YEN Cartoon: “Does This Mean I’ll Not Have To Put Up With Continental Breakfast At T’ B&B In Scarborough Again?”

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YEN Cartoon: Does This Mean I'll Not Have To Put Up With Continental Breakfast At T' B&B In Scarborough Again?

“Does This Mean I’ll Not Have To Put Up With Continental Breakfast At T’ B&B In Scarborough Again?”

Illustration by Steve Spencer

Other than wondering how many sausages they were to have on their Brexit breakfast, it looks like the leaders of the Leave camp haven’t got a clue what to do next. Everyone expected David Cameron to remain and oversee the implementation of Article 50 of the Lisbon Treaty, but his resignation speech on Friday morning has handed that poisoned chalice to his successor.

Boris Johnson looks like a man with the weight of the world on his shoulders. Never really in the Leave camp until two weeks before the date of the referendum was announced, Boris was up for the PMs job, but not for been the one to ‘press the button!’ The leave result took them by surprise and the fallout over the weekend has left Parliament reeling.

Scotland having voted to remain in the Union, partially due to been the rest of the UK been in the EU, is now livid that their UK partner is now dragging them out of Europe against their will. To add to the UKs economic uncertainty it also looks like the Union could be at risk of disintegration if Scotland calls another referendum on independence.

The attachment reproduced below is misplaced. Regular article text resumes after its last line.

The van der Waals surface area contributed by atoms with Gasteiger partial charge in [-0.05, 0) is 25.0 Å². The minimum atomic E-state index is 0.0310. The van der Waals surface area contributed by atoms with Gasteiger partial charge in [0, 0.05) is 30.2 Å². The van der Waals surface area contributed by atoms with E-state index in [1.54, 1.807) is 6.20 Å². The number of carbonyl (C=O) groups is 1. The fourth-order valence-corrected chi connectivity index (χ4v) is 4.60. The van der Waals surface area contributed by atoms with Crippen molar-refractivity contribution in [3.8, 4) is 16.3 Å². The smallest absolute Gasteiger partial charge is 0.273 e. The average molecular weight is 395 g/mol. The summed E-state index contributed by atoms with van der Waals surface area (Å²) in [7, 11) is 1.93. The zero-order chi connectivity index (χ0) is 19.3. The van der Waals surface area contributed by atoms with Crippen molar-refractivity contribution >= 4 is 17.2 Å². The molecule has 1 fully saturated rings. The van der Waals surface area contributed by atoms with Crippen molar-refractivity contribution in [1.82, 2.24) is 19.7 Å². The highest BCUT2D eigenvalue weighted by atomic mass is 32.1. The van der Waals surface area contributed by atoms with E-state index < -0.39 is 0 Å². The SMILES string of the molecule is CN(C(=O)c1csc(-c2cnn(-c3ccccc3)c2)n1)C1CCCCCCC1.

Thursday’s referendum is actually advisory and non-binding, unlike the referendum on electoral reform of 2011, where the government had a legal obligation to legislate. So as the reality of a Post-Brexit UK begins to bite, there is growing demands for a cross-party group of MPs to look at the options and argue the case for a rethink of the referendum result.

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    John Varney
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    We in what has been the United Kingdom are clearly suffering from confusion and inadequacy on the part of people who ought to be running the country in the best interests of all of the people. They have instead focused on pleasing some of the people at the expense of the rest. The rest have reacted and the shock waves ripple over the continent and around the world. Let us hope that the opportunity might be taken to properly consider our position and perhaps to look to the greater good rather than narrow “national interests”? How can any relationships succeed when any of the players only looks after themselves? Is this not where leadership comes in?

    Interesting that today we remember those who fought in the battle of the Somme. They died for an ideal but they were misled too, were they not? Their sense of purpose was misplaced. Out of respect for them I hope we will reconsider our position and perhaps participate in rebuilding Europe in a more wholesome form.

    Whether in or out we need to find leadership to unite us in a shared sense of purpose for the greater good of all the people on earth.

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